In response, in 1998, the Church published Guidelines for BEC and Guidelines for parish structure in an A4-sized book. Limited copies of these books were circulated among the Church leaders and many attempted to implement these guidelines in their respective churches. In 2001, the first revision of the book was made, where the book was shrunk to half an A4 size, commercially printed, mass produced and sold at an affordable price. This was generally dubbed “the pink book”. Two more revisions were made in 2002 and 2004, with inclusions of more appendices and examples. Many of the newly formed BECs then were encouraged to use this book, as it contained the WHAT, HOW, WHY, WHEN, WHERE answers to many of the questions commonly asked. E.g. — What is a BEC? What do we do at BEC gatherings? How do we conduct BEC gatherings? When should BEC gatherings be held? Who should lead? Why do we need BECs?

To support the implementation of this New Way of Being Church (NEWBEC), several support structures and roles were proposed. BEC Coordinating Team (BECCOT), BEC Animating Team (BECAT), Zone Coordinators, Messengers, etc. Parish structures were also changed. Before, the governing body for any parish church was the parish council, comprising representatives from all church ministries and church groups. A parish council typically comprised 20-30 people, and they met once a month, headed by the parish priest. As you can imagine, a typical parish council meeting could last many hours, especially when each parish representative brought forth issues and deliberations could last forever. Most times, parish council meetings were loud, focused on administrative, operational and sometimes technical matters of the church.

With the New Way of Being Church guidelines, parishes began to slowly reorganise themselves into three structures: Parish Pastoral Council (PPC), Parish Coordinating Council (PCC) and Parish Finance Committee (PFC). The many functions of the previous parish council are now separated into three bodies, each focusing on their respective areas – pastoral planning, pastoral implementation and coordination, and managing parish financial resources. The number of members in each council are reduced and the frequency of meetings per year are also limited.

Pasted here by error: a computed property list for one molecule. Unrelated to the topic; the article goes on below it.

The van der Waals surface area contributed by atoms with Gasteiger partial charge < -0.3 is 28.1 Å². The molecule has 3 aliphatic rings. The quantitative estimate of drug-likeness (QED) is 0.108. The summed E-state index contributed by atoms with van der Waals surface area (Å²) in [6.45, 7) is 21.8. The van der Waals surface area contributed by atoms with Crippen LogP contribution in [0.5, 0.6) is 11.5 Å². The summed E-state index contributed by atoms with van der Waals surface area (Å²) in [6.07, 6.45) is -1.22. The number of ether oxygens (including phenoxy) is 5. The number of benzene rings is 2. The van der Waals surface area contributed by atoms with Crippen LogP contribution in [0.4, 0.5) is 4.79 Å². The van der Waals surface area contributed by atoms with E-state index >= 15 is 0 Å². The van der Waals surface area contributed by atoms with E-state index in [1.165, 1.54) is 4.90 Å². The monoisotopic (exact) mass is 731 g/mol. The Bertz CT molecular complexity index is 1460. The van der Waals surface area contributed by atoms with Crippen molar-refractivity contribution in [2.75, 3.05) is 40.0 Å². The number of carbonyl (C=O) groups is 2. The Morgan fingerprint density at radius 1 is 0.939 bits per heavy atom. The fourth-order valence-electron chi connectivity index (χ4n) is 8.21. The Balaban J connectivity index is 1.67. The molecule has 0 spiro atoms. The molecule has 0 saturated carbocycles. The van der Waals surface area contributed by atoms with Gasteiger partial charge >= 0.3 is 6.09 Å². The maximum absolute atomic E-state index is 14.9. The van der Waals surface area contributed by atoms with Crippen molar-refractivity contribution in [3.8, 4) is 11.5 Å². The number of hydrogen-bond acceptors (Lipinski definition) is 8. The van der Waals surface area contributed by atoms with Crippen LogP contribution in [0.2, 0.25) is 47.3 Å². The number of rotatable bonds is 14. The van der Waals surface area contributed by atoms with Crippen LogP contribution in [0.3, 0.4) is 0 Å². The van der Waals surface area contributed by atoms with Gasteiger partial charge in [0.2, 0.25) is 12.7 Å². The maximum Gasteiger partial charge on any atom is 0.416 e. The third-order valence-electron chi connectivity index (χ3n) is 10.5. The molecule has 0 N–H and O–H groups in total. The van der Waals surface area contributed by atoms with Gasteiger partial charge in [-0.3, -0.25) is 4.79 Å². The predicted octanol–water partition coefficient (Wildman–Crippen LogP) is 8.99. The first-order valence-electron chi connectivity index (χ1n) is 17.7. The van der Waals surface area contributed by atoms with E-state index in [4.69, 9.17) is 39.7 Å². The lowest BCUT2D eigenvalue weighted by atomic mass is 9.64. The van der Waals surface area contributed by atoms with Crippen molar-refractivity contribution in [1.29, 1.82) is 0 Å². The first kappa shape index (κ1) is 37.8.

“Being Church” means the emphasis is now on the people of God, the parish community as well as the community at large. Church here is premised on the teaching of Jesus where He said “For where two or three gather together in My name, there am I with them”. (Matt 18:20). Even though the institutional church remains, the people of God becomes the church priority for pastoral and spiritual advancement.

As such, the New Way of Being Church is not merely about being a dutiful churchgoing Catholic once a week but rather, living Christ-centred lives daily, rooted in the Bible, 24/7 wherever we are – at work, at home, at play, while shopping, or anywhere else. The New Way of Being Church is not just about being active by joining a church ministry, a church group or attending seminars, retreats, prayer sessions and Mass, but all of the above plus living our Christian life rooted in communion with the Holy Trinity and in solidarity with the whole human family and creation. Tall order, yes? Certainly. Richard Chia has been actively involved in Church since young. He held full-time corporate jobs while serving in ministries and groups at various church levels for the past four decades.